Kobayashi's direction is flawless; the film depicts its social themes through allegory. He is more an expressionist than a realist. The contrasts of black and white depicted by Tsugumo's black kimono against the white matted platform on which he tells his tale, represents the Iyi clan's intransigence. Kobayashi sets the mood for the film successfully as the lead character unveils his tale, the proceedings are extremely intense and immersive. I have never been so engaged in a film as much as I've been with "Harakiri". Even during that time, Kobayashi exhibits excellent film techniques. He uses the widescreen format with such skill that signifies the endless horizontality of the feudal period. Kobayashi's frames and cuts are examples of more a modern film style that solidly defies the rituals of the past; that expresses his stance that society mustn't be destructive in the face of authoritarian power and that such things, however may seem permanent, is not invincible to the "rivers" of change.

It was no accident that Kobayashi had picked Tatsuya Nakadai as the lead. Kobayashi chose him because during that time, the actor had embodied postwar individualism and youthful culture as an actor of modern Shingeki. Nakadai has a very clear enunciation and a powerful deep speaking voice that expresses all the emotional aspects of his character. With almost an uncanny quality, the actor expresses his soul with his body movement, facial mannerisms on behalf of the outworn notion of samurai dignity. Also worth mentioning is the performance of Rentaro Mikuni as the clan elder, Kageyu Saito. His performance has the outward appearance of an individual so engaged and committed in the system, that while he sees what is happening he is so dedicated that he incapable of doing the right thing. Another very human flaw is shown, indifference and that some individuals are so used to their ways that they would do anything to prolong it.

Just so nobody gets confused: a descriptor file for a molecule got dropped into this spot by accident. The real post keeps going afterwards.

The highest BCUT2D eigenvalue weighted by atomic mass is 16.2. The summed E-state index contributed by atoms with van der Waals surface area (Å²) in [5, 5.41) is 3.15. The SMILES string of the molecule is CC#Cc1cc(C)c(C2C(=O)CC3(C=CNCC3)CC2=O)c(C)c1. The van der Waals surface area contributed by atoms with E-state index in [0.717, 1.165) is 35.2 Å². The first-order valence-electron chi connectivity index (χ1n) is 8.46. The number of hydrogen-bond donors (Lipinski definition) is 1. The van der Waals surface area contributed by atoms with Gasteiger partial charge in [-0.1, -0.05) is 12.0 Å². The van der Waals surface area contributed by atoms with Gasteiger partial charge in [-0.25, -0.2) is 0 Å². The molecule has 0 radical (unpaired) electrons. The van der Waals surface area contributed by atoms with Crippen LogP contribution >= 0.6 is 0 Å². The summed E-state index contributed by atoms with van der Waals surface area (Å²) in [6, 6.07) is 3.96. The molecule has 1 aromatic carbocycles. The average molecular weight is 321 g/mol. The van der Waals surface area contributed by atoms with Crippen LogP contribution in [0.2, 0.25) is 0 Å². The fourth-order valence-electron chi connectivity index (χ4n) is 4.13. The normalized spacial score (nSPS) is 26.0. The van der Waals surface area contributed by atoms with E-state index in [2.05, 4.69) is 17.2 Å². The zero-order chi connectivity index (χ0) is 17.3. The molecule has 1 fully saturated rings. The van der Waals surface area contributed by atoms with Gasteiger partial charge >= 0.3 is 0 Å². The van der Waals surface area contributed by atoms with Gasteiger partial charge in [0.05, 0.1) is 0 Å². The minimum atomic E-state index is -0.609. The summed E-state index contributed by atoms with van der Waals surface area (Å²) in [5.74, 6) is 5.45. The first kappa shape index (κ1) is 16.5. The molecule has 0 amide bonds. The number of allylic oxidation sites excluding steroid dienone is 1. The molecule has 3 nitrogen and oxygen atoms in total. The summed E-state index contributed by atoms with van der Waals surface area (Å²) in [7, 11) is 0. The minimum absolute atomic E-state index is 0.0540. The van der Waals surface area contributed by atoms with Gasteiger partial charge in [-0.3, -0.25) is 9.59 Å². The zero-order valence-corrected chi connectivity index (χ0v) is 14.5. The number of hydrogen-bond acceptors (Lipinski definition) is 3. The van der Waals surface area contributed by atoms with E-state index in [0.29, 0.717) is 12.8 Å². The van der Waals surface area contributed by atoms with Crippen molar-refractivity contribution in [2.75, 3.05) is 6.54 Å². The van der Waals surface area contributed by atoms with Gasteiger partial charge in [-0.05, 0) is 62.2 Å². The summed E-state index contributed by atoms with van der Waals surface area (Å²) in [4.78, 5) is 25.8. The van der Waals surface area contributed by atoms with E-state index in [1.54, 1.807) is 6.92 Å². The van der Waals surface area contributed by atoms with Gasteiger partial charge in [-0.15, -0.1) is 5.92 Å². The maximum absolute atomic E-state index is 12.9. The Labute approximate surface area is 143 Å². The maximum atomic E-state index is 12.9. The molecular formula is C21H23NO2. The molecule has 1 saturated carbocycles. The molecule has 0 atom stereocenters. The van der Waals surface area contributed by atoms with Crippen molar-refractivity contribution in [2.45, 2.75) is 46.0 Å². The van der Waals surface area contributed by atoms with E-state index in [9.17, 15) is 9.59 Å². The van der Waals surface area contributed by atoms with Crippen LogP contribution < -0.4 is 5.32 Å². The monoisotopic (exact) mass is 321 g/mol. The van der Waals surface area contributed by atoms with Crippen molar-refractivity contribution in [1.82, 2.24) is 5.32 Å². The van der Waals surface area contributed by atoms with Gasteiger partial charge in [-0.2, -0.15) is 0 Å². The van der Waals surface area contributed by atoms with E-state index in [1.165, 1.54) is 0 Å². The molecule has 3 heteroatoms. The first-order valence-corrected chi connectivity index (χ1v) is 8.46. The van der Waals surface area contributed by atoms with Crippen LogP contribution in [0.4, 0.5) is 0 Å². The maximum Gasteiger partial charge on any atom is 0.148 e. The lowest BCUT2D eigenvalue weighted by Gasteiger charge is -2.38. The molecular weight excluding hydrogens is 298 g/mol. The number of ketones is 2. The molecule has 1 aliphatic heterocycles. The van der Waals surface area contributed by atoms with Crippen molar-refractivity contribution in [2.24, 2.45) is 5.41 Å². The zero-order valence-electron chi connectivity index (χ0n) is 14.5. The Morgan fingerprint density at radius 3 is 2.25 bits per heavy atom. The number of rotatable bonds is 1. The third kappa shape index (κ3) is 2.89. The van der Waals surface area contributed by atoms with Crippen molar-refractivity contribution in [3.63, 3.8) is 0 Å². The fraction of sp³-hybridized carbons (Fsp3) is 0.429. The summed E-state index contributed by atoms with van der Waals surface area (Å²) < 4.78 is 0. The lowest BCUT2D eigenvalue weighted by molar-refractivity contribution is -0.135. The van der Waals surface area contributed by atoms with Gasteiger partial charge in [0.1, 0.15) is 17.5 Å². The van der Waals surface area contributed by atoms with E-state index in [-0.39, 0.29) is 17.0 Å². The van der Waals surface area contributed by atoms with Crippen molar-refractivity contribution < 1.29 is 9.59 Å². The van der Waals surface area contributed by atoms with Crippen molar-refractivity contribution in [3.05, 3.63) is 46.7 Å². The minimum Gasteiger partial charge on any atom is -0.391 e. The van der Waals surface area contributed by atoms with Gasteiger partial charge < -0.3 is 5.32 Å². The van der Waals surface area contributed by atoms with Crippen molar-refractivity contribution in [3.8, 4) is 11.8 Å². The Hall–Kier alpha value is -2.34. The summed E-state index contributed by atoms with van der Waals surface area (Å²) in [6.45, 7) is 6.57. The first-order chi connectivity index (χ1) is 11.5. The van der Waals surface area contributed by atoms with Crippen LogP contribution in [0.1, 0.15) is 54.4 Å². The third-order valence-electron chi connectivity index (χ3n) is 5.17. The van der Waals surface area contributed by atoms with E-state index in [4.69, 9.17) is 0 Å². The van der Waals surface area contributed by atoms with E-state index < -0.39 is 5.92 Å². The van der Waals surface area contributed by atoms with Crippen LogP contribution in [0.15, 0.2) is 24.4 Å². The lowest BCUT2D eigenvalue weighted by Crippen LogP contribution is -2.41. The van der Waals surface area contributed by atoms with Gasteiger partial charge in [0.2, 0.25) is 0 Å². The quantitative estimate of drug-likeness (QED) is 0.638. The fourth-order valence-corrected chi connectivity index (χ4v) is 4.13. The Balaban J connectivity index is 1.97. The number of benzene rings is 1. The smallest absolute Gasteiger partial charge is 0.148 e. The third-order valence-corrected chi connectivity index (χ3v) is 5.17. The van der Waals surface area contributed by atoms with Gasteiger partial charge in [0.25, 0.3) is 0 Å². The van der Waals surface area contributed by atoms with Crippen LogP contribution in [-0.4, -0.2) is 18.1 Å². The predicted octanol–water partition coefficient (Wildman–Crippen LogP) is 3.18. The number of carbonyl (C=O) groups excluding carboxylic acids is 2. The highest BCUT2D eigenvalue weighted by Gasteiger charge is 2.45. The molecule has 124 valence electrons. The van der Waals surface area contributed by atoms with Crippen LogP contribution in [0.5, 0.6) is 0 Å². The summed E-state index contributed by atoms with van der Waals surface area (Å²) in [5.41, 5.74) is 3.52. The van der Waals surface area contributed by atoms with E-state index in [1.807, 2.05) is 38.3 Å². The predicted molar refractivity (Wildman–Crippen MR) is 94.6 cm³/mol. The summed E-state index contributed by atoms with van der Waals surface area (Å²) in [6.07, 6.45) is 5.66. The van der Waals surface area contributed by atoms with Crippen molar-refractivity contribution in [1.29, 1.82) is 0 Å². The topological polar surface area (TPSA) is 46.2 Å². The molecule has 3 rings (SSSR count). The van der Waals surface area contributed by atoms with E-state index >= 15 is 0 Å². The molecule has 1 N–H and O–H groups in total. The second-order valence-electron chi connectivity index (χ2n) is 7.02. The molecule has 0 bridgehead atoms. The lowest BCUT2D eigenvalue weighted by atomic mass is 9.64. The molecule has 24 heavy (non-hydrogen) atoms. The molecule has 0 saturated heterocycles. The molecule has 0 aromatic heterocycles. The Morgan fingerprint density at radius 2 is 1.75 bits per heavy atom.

While Kobayashi's masterpiece is so gripping and truly engaging, the film also has its share of realistic swordplay that contains a lot of violent intensity and visceral attitude, that almost look like a "Ballet" of eventual destruction. The dialogue by Shinobu Hashimoto (Samurai assassin) in the hands of Kobayashi, becomes a meditative, brooding play that creates an intimidating aura that is very menacing and that exudes the strong hand of fate as an inevitable doom. Strong and powerful with its expressions, Tsugumo‘s disrespectful treatment of the empty armor was meant to express pure disgust of such pretentious nobility and cowardice in the Iyi clan. This film truly hurts and quite painful in its expressions of social and political ways.

Dark, moody and gripping, Harakiri remains as a perfect example of excellent Japanese filmmaking. It is a very POWERFUL expression of Masaki Kobayashi's beliefs that human feelings and consideration must take precedence to superficial rules and beliefs that merely beautifies the surface. It is a vibrant depiction that Injustice must be confronted with unrelenting force and single-minded purpose that is worth sacrificing one's life for.


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September 02, 2012